What is risk taking?
Testing the boundaries and trying new things occurs across all developmental stages from birth to old age. When it involves engaging in activities that have the potential to result in harm to oneself or others, it’s defined as risk taking. However, the potential for negative outcomes from their behavior, young people may not understand, particularly if it likely to improve the way their friends see them or seems exciting. Lack of insight means young people may engage in a high level of risk taking, despite having plenty of information available about what is unsafe or safe.
What types of risk taking do young people engage in?
Young people may engage in a wide range of behaviors, but the main types of risk taking are:
- Drug and alcohol use
One of the most common types of risk taking that young people engage in are the use of alcohol, tobacco, illicit or pharmaceutical substances. Binge drinking has the potential to cause irreparable harm and illicit drugs can contain harmful impurities. Sustained alcohol and drug use also has the potential to damage the development of young people’s bodies and brains. Despite alcohol and tobacco being legal from the age of 18 but many young people begin their use before this age.
- Unsafe sexual activity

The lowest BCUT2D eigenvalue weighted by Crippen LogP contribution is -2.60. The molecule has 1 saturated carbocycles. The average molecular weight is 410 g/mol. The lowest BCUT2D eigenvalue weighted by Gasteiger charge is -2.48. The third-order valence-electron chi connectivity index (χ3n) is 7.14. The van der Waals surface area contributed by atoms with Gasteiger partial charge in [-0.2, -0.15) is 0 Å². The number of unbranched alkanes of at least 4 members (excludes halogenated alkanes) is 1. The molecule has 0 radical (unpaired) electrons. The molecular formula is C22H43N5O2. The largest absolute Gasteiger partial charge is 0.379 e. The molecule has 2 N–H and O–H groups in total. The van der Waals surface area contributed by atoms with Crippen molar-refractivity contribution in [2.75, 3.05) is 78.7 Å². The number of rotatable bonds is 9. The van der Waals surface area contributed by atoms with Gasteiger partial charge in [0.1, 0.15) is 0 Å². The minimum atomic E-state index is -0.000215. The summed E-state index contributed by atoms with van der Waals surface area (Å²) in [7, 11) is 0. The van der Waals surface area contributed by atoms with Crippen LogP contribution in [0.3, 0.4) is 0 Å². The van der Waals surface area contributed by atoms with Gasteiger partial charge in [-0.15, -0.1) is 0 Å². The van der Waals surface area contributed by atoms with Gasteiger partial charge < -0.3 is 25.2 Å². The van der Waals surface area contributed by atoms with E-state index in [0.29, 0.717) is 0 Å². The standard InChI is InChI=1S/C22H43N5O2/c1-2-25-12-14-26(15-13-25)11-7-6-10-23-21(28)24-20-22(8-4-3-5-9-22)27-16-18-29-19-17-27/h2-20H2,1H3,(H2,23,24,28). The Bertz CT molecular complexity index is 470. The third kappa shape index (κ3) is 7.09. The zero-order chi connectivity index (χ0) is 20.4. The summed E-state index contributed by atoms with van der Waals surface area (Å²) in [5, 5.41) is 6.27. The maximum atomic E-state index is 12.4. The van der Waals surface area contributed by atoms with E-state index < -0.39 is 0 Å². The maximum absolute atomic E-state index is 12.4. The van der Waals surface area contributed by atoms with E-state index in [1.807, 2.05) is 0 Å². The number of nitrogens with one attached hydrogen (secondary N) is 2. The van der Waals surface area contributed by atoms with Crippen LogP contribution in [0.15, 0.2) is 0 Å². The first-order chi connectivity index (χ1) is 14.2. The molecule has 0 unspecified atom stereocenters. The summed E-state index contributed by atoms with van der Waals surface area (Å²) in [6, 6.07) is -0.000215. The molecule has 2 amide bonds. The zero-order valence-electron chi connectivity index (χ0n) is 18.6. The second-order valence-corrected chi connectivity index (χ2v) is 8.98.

During their teens, young people usually begin exploring intimate relationships. Sexual activity under the age of consent is not legal and unsafe sex can result in transmission of sexually transmitted infections or in a pregnancy.
- Risky online activity
The Internet provides the chance to connect with others and access to a wide range of information through smart phones, gaming platforms or social media. While it provides young people with many benefits, also there are numerous risks. Exposure to distressing content and images, online harassment or bullying from either unknown or known people, and grooming (by pedophiles) or cyber stalking are some examples of these risks.
- Hazardous or illegal activities
Developing their identity involves challenging authority by engaging in various types of dangerous or illegal activities, for some young people. Some may result in physical harm such as dangerous driving, vandalism or doing things for an excitement rush like jumping from heights or playing in traffic, etc.
- Gang involvement
Belonging to a group (known as a peer group) is very important to young people. Those who feel left out of the mainstream may end up just hanging out with an antisocial group of peers or joining a gang.
At times, gangs engage in substance use and illegal activity, and there is strong pressure on members to go along with the group and to conform. Gang members may affiliate with people from similar ethnic, cultural, geographical or religious identities.
- How can parents and carers help young people avoid taking risks?
The best way to know what young people are doing when they’re not at home is having good communication. You’ll know, this way, if what they do is likely to result in some type of harm.
Engaging in physical activity such as joining a sports team is one option, as are more creative outlets such as performing arts.